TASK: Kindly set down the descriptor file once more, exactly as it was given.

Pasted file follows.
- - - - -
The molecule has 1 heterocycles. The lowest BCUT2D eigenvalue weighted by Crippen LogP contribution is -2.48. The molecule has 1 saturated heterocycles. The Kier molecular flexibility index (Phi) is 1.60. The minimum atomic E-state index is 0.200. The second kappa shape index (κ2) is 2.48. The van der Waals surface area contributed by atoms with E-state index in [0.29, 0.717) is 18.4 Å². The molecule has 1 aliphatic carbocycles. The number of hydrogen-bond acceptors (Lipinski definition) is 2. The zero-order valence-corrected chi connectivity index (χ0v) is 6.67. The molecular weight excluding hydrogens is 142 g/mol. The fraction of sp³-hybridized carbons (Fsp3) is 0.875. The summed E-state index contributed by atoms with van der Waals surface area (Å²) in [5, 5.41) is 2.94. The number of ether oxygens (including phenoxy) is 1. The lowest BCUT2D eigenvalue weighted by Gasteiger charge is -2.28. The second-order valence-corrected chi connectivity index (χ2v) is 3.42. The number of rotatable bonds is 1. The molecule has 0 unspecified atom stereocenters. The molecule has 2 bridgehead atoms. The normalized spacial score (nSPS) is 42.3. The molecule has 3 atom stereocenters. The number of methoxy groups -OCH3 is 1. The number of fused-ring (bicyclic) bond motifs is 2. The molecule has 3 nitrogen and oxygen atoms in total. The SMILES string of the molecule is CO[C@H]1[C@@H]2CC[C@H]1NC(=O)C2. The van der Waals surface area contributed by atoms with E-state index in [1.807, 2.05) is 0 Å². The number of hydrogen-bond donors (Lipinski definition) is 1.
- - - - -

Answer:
The molecule has 1 heterocycles. The lowest BCUT2D eigenvalue weighted by Crippen LogP contribution is -2.48. The molecule has 1 saturated heterocycles. The Kier molecular flexibility index (Phi) is 1.60. The minimum atomic E-state index is 0.200. The second kappa shape index (κ2) is 2.48. The van der Waals surface area contributed by atoms with E-state index in [0.29, 0.717) is 18.4 Å². The molecule has 1 aliphatic carbocycles. The number of hydrogen-bond acceptors (Lipinski definition) is 2. The zero-order valence-corrected chi connectivity index (χ0v) is 6.67. The molecular weight excluding hydrogens is 142 g/mol. The fraction of sp³-hybridized carbons (Fsp3) is 0.875. The summed E-state index contributed by atoms with van der Waals surface area (Å²) in [5, 5.41) is 2.94. The number of ether oxygens (including phenoxy) is 1. The lowest BCUT2D eigenvalue weighted by Gasteiger charge is -2.28. The second-order valence-corrected chi connectivity index (χ2v) is 3.42. The number of rotatable bonds is 1. The molecule has 0 unspecified atom stereocenters. The molecule has 2 bridgehead atoms. The normalized spacial score (nSPS) is 42.3. The molecule has 3 atom stereocenters. The number of methoxy groups -OCH3 is 1. The number of fused-ring (bicyclic) bond motifs is 2. The molecule has 3 nitrogen and oxygen atoms in total. The SMILES string of the molecule is CO[C@H]1[C@@H]2CC[C@H]1NC(=O)C2. The van der Waals surface area contributed by atoms with E-state index in [1.807, 2.05) is 0 Å². The number of hydrogen-bond donors (Lipinski definition) is 1.